I may not be making a million bucks from writing them but one nice thing about being a short story author is the freedom to publish constantly. You're not trudging through an epic 150,000 word fantasy for years. You can write a 25,000 word fantasy, publish and be done with it. Still on a fantasy kick? Right more. Bored of fantasy? Try a different genre.
This publishing flexibility suits me. It also helps me to stave off writer's block. When I publish too many stories of the same genre I start to feel like they're all turning out the same. A formula rut as it were.
But what I didn't expect was that branching out in genre also taught me a lot about the business of publishing. I started to see that certain genres really do sell better than others just because of subject material alone. Certain genres simply have a bigger audience. But with a bigger audience also comes more competition.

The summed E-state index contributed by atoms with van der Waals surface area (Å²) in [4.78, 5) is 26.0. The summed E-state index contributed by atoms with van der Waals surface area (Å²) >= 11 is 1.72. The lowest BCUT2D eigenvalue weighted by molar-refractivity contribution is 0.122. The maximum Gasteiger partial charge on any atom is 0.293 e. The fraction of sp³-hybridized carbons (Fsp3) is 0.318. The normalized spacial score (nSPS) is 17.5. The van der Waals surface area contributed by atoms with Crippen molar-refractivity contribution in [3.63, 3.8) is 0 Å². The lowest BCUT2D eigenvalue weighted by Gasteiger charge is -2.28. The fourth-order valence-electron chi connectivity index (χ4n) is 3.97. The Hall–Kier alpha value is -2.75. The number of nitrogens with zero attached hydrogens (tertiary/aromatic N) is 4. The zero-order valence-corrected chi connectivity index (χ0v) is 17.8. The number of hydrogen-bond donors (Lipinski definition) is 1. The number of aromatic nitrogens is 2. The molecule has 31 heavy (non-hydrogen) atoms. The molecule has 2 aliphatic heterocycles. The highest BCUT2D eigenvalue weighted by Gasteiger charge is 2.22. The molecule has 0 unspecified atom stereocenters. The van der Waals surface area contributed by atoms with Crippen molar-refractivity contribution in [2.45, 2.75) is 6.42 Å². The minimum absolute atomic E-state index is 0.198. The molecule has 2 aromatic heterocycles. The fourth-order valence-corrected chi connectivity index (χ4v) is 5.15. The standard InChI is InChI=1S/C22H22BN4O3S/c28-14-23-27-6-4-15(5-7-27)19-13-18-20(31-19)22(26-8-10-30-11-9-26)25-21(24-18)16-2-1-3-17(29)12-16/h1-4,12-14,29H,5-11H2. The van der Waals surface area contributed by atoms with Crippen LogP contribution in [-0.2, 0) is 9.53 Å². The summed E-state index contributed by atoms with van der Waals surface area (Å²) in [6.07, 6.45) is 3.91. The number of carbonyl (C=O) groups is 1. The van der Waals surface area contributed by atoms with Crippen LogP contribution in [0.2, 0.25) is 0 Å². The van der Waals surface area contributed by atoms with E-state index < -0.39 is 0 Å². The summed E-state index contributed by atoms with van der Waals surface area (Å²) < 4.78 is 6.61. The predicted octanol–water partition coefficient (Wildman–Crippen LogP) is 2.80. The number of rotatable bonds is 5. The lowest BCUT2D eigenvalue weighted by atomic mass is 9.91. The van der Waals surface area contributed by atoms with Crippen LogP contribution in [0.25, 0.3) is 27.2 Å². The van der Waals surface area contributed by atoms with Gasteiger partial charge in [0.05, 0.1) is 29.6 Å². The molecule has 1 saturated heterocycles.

Seeing certain stories take off under a brand new pen name just because it falls under a certain genre was very much an eye opening experience for me. I think that's when I became a publisher. Sure, call it selling out. But I do care about making some money from my writing. It's not the reason I write but it's the reason why I stay on a strict writing schedule.
Believe it or not, being a publisher has just as much of a learning curve as writing. It takes time figuring out what sells and what doesn't. Followed by what makes something sell and what doesn't. And then trying to find that happy medium of writing vs. promoting.
It's interesting work. While I may be slacking in the promotions department, I have been very particular about watching which series are doing well. If it starts to gain traction, I spend more time producing more stories with a similar vibe. I've only really spent a year monitoring sales as it relates to genre but I image, just like writing, the more I work at it the easier it will become.